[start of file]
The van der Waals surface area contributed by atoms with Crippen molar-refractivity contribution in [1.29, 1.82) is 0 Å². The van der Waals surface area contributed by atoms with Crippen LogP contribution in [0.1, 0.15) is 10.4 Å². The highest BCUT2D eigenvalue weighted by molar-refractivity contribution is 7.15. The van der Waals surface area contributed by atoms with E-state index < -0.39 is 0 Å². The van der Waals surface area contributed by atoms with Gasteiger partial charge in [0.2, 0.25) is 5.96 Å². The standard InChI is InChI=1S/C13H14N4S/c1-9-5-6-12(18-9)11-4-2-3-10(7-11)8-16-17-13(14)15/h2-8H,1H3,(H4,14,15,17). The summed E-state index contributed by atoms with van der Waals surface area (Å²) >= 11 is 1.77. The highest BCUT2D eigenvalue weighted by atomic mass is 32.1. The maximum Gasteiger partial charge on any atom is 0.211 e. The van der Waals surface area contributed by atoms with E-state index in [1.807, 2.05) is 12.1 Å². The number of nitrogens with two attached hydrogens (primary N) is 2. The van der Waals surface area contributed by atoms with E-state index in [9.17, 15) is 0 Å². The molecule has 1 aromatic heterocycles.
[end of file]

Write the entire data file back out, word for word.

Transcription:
The van der Waals surface area contributed by atoms with Crippen molar-refractivity contribution in [1.29, 1.82) is 0 Å². The van der Waals surface area contributed by atoms with Crippen LogP contribution in [0.1, 0.15) is 10.4 Å². The highest BCUT2D eigenvalue weighted by molar-refractivity contribution is 7.15. The van der Waals surface area contributed by atoms with E-state index < -0.39 is 0 Å². The van der Waals surface area contributed by atoms with Gasteiger partial charge in [0.2, 0.25) is 5.96 Å². The standard InChI is InChI=1S/C13H14N4S/c1-9-5-6-12(18-9)11-4-2-3-10(7-11)8-16-17-13(14)15/h2-8H,1H3,(H4,14,15,17). The summed E-state index contributed by atoms with van der Waals surface area (Å²) >= 11 is 1.77. The highest BCUT2D eigenvalue weighted by atomic mass is 32.1. The maximum Gasteiger partial charge on any atom is 0.211 e. The van der Waals surface area contributed by atoms with E-state index in [1.807, 2.05) is 12.1 Å². The number of nitrogens with two attached hydrogens (primary N) is 2. The van der Waals surface area contributed by atoms with E-state index in [9.17, 15) is 0 Å². The molecule has 1 aromatic heterocycles.